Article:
Power Of Attorney: A Vital Tool When Used Right

We never know what tomorrow may bring. An unexpected medical condition could leave you in a position where you are unable to handle your financial affairs. In that event, if you have not already nominated a Power of Attorney (POA), then your family may face a financial emergency during an already stressful situation. A POA can step in and ensure that needed financial decisions are made while you recover from your medical crisis. Failure to nominate may lead to time consuming and expensive court proceedings, and the Court may not pick who you want. So, don’t delay have that conversation with your family and name your POA while you’re healthy.

Carefully Draft Your Power Of Attorney
Nominating the person who you trust enough to serve as your POA is not a decision to be taken lightly. Your POA holds considerable power and abuse sadly is all too common. A well drafted POA, however, can lower the risk of abuse. Transparency and good record keeping are the key. Any POA should keep an accounting of all transactions they make on behalf of the principal, but a well drafted POA will require regular accountings. Name a trusted family member or friend for your POA to report to. The saying, “trust but verify” is a good rule. Involving more than one family member or friend can lower the likelihood of financial abuse and also improve family harmony. Nothing builds suspicion in a family faster than having someone making financial decisions in secret.

When POA Powers Begin
Generally, the standard form used to nominate a POA assumes that the power is immediate. That is as soon as you sign the form your nominee immediately possesses the power to handle your finances even though you are perfectly healthy. This is done for the sake of convenience. If the POA is conditioned on the health of the principal, then it can be a hassle for the POA to have to constantly provide medical assessments to prove their authority. You can if you wish make a “springing POA” that only takes effect in the event of your incapacity. This is usually not advised due to the difficulty of proof. There are a couple points here to consider. For one, if you don’t want to give immediate authority to your POA because of a lack of trust, then maybe you shouldn’t be nominating them at all. If you can’t trust them when you’re healthy, then you sure can’t trust them when you have lost capacity. Another option better than the springing POA, is to draft the document, but just don’t physically deliver it to your POA. Let them know where it is and then they can access it in the event of your incapacity. A POA in the drawer is far better than requiring your family to have to go to court to have a conservator named.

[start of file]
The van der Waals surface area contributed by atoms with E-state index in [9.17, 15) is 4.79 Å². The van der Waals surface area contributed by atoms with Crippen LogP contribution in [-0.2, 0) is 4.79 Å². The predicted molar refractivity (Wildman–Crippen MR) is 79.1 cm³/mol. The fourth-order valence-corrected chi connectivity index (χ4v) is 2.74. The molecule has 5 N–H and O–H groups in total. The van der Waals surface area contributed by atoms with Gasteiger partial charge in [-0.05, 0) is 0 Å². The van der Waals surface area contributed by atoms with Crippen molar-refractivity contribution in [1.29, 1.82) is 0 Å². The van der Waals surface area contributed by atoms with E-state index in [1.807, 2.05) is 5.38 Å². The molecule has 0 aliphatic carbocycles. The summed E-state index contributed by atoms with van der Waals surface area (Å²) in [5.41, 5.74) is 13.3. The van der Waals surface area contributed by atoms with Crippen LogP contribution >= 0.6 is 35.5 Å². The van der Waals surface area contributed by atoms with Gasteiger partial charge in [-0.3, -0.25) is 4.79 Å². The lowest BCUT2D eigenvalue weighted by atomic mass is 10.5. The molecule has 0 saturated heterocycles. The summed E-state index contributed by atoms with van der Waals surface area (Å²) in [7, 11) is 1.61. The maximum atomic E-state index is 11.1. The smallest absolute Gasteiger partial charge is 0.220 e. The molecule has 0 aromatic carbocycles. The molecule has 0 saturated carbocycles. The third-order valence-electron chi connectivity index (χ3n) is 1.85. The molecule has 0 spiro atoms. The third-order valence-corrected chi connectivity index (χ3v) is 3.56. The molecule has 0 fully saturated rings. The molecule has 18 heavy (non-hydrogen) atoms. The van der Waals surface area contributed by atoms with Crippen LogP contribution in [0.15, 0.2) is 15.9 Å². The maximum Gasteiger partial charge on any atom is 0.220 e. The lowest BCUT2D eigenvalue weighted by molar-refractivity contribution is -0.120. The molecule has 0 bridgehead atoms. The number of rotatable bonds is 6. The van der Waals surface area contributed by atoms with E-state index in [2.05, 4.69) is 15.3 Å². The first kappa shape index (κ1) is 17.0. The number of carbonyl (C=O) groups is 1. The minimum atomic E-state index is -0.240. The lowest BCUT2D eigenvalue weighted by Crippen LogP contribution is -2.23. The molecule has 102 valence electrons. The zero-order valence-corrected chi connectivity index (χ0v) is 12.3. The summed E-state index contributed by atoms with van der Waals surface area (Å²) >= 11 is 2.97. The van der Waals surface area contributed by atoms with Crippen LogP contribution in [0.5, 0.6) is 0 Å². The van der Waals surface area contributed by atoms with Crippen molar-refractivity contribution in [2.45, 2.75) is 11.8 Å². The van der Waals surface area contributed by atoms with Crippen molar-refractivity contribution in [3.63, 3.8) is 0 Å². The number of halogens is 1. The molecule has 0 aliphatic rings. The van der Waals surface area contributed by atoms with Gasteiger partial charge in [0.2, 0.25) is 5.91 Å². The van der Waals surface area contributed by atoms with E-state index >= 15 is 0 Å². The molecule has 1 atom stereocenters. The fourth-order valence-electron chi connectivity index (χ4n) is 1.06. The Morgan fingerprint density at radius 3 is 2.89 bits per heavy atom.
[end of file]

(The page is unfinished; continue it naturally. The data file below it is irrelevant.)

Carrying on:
The Medical POA
One last thing to consider is that a general POA does not include the authority to make medical decisions. Generally, the medical POA is a separate form. While you may nominate the same person to be both your general POA and your medical POA, you just need to use separate forms. Having the same person for both may in some cases be appropriate, but not always. The two positions really require different sets of skills. They both need to be a person you can trust. However, the general POA should be someone good with money, detail oriented, and responsible with keeping good records. The Medical POA needs to be a person who understands what your wishes are when it comes to giving consent to medical procedures. Your medical POA should be someone that you have had difficult conversations with concerning your wishes for end of life care. Finally, your medical POA needs to not only know your wishes, but they have to have the courage to make tough decisions that they would rather not make. Completing your Living Will and nominating a medical POA can be a great gift to your family. Reduce the chance of confusion and possible argument by letting your family know your mind while you are still healthy.

Written by:  Corey R. McCool of McCool Law PLLC.

For more information, please visit: https://mccoollaw.org

Corey R. McCool is an elder law attorney with a practice focus on estate planning, Medicaid planning, and guardianships. He is a member of the Idaho State Bar, the Taxation, Probate, & Trust Law Section; the National Academy of Elder Law Attorneys, and the Trust and Estate Professionals of Idaho. Corey also serves on the Board of Directors for the Idaho Guardian and Fiduciary Association. Corey is passionate about advocating for the preservation of dignity for vulnerable adults.